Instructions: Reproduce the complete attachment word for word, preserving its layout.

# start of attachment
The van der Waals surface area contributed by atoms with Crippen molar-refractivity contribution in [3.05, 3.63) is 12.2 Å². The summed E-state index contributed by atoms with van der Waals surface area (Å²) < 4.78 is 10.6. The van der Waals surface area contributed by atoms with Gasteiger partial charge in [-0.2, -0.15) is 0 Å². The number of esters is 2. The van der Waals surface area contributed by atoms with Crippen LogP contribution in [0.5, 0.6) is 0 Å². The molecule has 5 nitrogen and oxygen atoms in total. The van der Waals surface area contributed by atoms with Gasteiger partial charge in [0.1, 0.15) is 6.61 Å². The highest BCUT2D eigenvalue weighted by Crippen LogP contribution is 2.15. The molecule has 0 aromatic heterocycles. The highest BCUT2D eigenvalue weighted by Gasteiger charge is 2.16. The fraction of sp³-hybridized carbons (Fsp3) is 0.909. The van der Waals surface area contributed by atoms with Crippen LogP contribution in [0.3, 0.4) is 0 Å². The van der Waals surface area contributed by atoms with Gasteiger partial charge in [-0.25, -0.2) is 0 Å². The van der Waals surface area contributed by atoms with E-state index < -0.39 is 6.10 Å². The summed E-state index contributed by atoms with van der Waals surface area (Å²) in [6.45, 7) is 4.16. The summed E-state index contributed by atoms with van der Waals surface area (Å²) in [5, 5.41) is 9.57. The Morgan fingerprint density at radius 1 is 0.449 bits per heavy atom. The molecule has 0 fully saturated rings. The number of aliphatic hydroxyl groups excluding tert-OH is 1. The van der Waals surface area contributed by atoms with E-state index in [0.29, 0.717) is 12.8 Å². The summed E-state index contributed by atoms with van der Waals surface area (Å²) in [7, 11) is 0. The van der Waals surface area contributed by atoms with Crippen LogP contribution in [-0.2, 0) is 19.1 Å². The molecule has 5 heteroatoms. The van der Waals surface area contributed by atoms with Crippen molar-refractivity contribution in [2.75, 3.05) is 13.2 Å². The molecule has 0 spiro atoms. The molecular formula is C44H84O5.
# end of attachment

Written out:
The van der Waals surface area contributed by atoms with Crippen molar-refractivity contribution in [3.05, 3.63) is 12.2 Å². The summed E-state index contributed by atoms with van der Waals surface area (Å²) < 4.78 is 10.6. The van der Waals surface area contributed by atoms with Gasteiger partial charge in [-0.2, -0.15) is 0 Å². The number of esters is 2. The van der Waals surface area contributed by atoms with Crippen LogP contribution in [0.5, 0.6) is 0 Å². The molecule has 5 nitrogen and oxygen atoms in total. The van der Waals surface area contributed by atoms with Gasteiger partial charge in [0.1, 0.15) is 6.61 Å². The highest BCUT2D eigenvalue weighted by Crippen LogP contribution is 2.15. The molecule has 0 aromatic heterocycles. The highest BCUT2D eigenvalue weighted by Gasteiger charge is 2.16. The fraction of sp³-hybridized carbons (Fsp3) is 0.909. The van der Waals surface area contributed by atoms with Crippen LogP contribution in [0.3, 0.4) is 0 Å². The van der Waals surface area contributed by atoms with Gasteiger partial charge in [-0.25, -0.2) is 0 Å². The van der Waals surface area contributed by atoms with E-state index < -0.39 is 6.10 Å². The summed E-state index contributed by atoms with van der Waals surface area (Å²) in [6.45, 7) is 4.16. The summed E-state index contributed by atoms with van der Waals surface area (Å²) in [5, 5.41) is 9.57. The Morgan fingerprint density at radius 1 is 0.449 bits per heavy atom. The molecule has 0 fully saturated rings. The number of aliphatic hydroxyl groups excluding tert-OH is 1. The van der Waals surface area contributed by atoms with E-state index in [0.29, 0.717) is 12.8 Å². The summed E-state index contributed by atoms with van der Waals surface area (Å²) in [7, 11) is 0. The van der Waals surface area contributed by atoms with Crippen LogP contribution in [-0.2, 0) is 19.1 Å². The molecule has 5 heteroatoms. The van der Waals surface area contributed by atoms with Crippen molar-refractivity contribution in [2.75, 3.05) is 13.2 Å². The molecule has 0 spiro atoms. The molecular formula is C44H84O5.